The unspoken threat – How to be proactive about falls
Fiercely independent, socially active and free to do as you wish – what isn’t there to love about retirement? Your time’s your own, your home is your castle and life’s pretty chilled. However, at any age, life can throw you a curve ball in an instant. What starts as an unremarkable morning pottering around the house, ends up with a fall – or near fall – that dents your confidence.
All it takes is a moment of distraction. You fail to register the step into the shower, which you’ve negotiated hundreds of times. Or you’re overcome with dizziness when you stand up. Whatever the cause, a fall is a reminder that we’re all fallible.
The difference is that when we’re a bit older, we don’t always bounce back so quickly. Increased risk factors go with the territory too, including balance issues and vision impairment. So no matter how fit you feel, the reality is that our bones are more prone to breaking, our skin is thinner and a small bump can lead to a significant bruising or bleeding.
What are the falls prevention numbers saying?
While active retirees are stubbornly defying most ageing statistics, some figures are harder to ignore. According to the Australian and New Zealand Falls Prevention Society, falls are a major health issue with around 30% of adults over 65 experiencing at least one fall per year. Falls are also the leading cause of injury-related hospitalisation in persons aged 65 years and over, and account for 4% of all hospital admissions in this age group.
It’s natural that any fall or tumble can be a psychological blow and a potential red flag for you – and your loved ones. However some people become overly cautious, unnecessarily limiting the activities they enjoy. But pulling back from activities like gardening, exercising, or socialising can actually lead to a decline in mobility and wellbeing.
The best way to prevent falls
The best approach is to be proactive. Ask a relative, carer or professional falls risk consultant to look at how you live and what could be changed to reduce the likelihood of a fall. Rugs and bathmats are common tripping hazards. Reaching for something that is too high can also throw you off balance. If cleaning makes you dizzy, maybe it’s time to outsource some tasks.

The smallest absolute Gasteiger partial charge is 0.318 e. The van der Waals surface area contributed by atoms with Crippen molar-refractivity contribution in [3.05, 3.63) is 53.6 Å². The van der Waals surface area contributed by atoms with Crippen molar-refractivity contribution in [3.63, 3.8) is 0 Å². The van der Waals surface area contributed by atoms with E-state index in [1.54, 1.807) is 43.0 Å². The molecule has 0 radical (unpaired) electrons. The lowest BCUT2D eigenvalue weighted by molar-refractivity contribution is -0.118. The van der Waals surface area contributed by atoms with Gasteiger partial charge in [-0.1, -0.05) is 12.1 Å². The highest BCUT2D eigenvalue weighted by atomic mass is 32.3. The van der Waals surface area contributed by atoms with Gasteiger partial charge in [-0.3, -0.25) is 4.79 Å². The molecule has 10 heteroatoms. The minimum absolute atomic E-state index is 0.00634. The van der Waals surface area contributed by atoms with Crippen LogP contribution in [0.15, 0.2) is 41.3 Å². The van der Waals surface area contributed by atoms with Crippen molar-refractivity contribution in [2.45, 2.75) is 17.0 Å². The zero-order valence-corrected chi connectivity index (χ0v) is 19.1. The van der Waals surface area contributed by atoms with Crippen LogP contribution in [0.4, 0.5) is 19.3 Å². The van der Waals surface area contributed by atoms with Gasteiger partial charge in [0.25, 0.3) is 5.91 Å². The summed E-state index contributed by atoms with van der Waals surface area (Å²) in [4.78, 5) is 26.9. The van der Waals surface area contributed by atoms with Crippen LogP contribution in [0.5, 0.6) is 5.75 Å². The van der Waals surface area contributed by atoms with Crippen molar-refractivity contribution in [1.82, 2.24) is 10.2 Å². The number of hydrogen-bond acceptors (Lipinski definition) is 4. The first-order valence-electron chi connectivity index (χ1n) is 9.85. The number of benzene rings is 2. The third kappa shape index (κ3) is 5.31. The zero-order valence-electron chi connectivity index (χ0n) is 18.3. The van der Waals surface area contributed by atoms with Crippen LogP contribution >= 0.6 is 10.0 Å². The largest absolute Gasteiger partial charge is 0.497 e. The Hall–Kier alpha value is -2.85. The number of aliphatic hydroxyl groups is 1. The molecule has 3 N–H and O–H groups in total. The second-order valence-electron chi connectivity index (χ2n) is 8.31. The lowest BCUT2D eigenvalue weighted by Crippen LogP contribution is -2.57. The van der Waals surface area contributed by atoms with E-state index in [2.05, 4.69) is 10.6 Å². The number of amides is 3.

Avoiding a fall in the first place is the best medicine. But with hindsight a few small changes can reduce the risk, while a personal alarm system can make a difference to your physical wellbeing and overall feeling of personal safety.
Armed for life with a personal alarm
Firstly, put aside any preconceptions you have about personal alarms being clunky necklaces that advertise you as being old or frail. A personal pendant alarm can be discrete and unseen, if that’s what you want. While there’s a variety of fancy alarms on the market, the most important benefit is reducing the amount of time it takes to get help if you fall.
Often, all a person will need is a lift to get upright again. Or you might need assistance to dress a minor cut, stabilisation if you do more serious damage or in some cases, a precautionary trip to hospital. The most important thing to remember is that extended periods of lying on the floor are associated with more serious injury and hospital admission. The simplest solution is installing a personal alarm to give you back control and peace of mind.
The good news is technology isn’t just for the grandchildren, there is now also revolutionised smart assistive technology – such as monitored personal alarms for the elderly. Drawing on the benefits of remote monitoring, a Feros Care Smart Hub personal alarm includes a wearable and waterproof pendant that can detect a fall, and a hands-free speaker with microphone which connects with our 24/7 emergency response centre.
So if you have a fall, we’ll know about it – and we can alert your loved ones too. There’s also no-fuss installation, just plug it in and turn it on. Then you can get back to doing what you’ve always done. Because we understand that you have no plans to slow down any time soon!